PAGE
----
Kabuki Drop Spring Gate LatchKabuki Drop Eyebolt Catch
Examples of Spring Latches

An example of a trigger mechanism using a spring-loaded latch can be viewed in the video below. It was shared by user “cforand” in the Control Booth forum who also provided a PDF for an updated design HERE (although updated with an electronic trigger)

A spring-loaded gate latch is used as the connection point and is released by a pull cord that runs behind the flying bars to the back of the stage.

An alternative design (with more details and measurements) for this method is detailed in “DIY Kabuki Drops”. It features a simplified spring-loaded trigger mechanism and the pull rope runs off to the side of the stage instead of behind it


 

“Poor Man’s” Kabuki Drop

Also called a “Tearaway”, the “Poor Man’s” Kabuki Drop is predominantly used for budget-conscious users. However, this curtain drop might also just be all you need in certain situations. Sometimes, you do not need a complicated system if a simple one will suffice.

The “Poor Man’s” Kabuki Drop uses Velcro as the main attachment to the flying bar. To “drop” the curtain, the curtain is manually pulled away from the Velcro when needed.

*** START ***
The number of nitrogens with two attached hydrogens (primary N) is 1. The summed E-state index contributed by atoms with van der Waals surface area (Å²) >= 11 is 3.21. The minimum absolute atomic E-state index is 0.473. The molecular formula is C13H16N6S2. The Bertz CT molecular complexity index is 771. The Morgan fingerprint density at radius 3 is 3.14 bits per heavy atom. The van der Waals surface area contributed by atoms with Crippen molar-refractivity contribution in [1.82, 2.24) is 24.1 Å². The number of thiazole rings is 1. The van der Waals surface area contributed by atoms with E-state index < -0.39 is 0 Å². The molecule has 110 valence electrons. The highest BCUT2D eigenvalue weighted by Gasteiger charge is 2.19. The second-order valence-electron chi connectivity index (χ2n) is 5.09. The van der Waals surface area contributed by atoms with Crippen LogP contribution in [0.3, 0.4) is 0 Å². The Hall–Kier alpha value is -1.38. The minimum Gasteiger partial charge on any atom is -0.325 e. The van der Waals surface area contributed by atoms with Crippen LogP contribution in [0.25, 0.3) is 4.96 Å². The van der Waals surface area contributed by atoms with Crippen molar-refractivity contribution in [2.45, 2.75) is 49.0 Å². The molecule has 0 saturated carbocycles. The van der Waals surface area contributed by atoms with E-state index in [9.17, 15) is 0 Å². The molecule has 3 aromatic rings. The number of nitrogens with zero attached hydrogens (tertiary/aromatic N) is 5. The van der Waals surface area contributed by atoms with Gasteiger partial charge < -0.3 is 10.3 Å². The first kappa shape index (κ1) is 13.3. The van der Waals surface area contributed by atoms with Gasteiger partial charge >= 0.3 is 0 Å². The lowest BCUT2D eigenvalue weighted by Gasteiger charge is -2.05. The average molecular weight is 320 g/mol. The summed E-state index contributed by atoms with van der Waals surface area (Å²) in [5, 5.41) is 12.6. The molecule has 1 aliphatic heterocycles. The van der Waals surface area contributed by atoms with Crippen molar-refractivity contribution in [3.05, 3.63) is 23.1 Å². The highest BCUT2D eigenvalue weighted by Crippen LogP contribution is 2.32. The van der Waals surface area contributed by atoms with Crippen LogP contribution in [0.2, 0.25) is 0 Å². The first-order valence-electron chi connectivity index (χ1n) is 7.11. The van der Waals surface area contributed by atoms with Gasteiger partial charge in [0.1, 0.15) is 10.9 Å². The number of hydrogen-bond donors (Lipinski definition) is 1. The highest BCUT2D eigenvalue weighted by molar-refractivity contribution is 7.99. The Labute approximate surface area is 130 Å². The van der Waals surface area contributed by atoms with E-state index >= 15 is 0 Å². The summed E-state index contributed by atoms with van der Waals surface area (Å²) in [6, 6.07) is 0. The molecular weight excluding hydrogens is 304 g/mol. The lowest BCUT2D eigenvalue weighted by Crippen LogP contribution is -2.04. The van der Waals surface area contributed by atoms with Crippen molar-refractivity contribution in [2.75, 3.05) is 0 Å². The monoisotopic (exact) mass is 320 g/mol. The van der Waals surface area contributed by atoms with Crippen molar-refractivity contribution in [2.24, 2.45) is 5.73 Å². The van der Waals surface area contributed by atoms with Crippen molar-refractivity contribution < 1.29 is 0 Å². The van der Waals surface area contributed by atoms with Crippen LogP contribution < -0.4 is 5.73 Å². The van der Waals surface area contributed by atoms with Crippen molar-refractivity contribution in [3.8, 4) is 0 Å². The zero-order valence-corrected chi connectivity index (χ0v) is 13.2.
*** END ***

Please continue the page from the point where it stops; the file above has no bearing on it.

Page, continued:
The general rule of thumb for the “Poor Man’s” Kabuki Drop is that it is not used for dramatic reveals, but more as a masking piece. However, with creativity, it is possible to create a visually-pleasing reveal with talent onstage performers and choreography.

The “Poor Man’s Kabuki Drop can be made in the following way:

Sew a non-adhesive Velcro strip across the entire top edge of the curtain. It is important to sew the hook side (hard side) of the Velcro onto the curtain instead of the loop side (soft side). The reason is that the loop side of the Velcro wears out over time and needs to be replaced. It is much easier to replace when it is not sewn down onto the curtain which is delicate.

The curtain will be attached to a header that will be secured to the flying bar.

The header is made from 3” nylon webbing and runs the entire width of the cloth. The bottom 1” has a length of Velcro sewn onto the entire length of the header. 1” Grommets are attached to the top 2” of the header, evenly spaced apart.

Curtain with Header

With this method, the curtain is attached to the header via the Velcro strips and the header is then secured to the flying bar using cable ties threaded through the grommets.

See Basic Components of the Kabuki Drop for a comprehensive view of the curtain preparation, header and grommets.

“Pins & Loops” Kabuki Drop

This is another relatively simple manual Kabuki Drop system that can be built with items that can bought from a good hardware store.

Kabuki Drop Pins and Loops

Photo Credit: David Buckley (As posted in the Blue Room forum)

It is called the “Pins & Loops” Kabuki Drop because the system uses a pin and two loops for each drop point.

In this system, the drop points are mounted on a wooden backboard that is secured to the flying bar with clamps or cable ties. Each drop point is made up of two eye screws.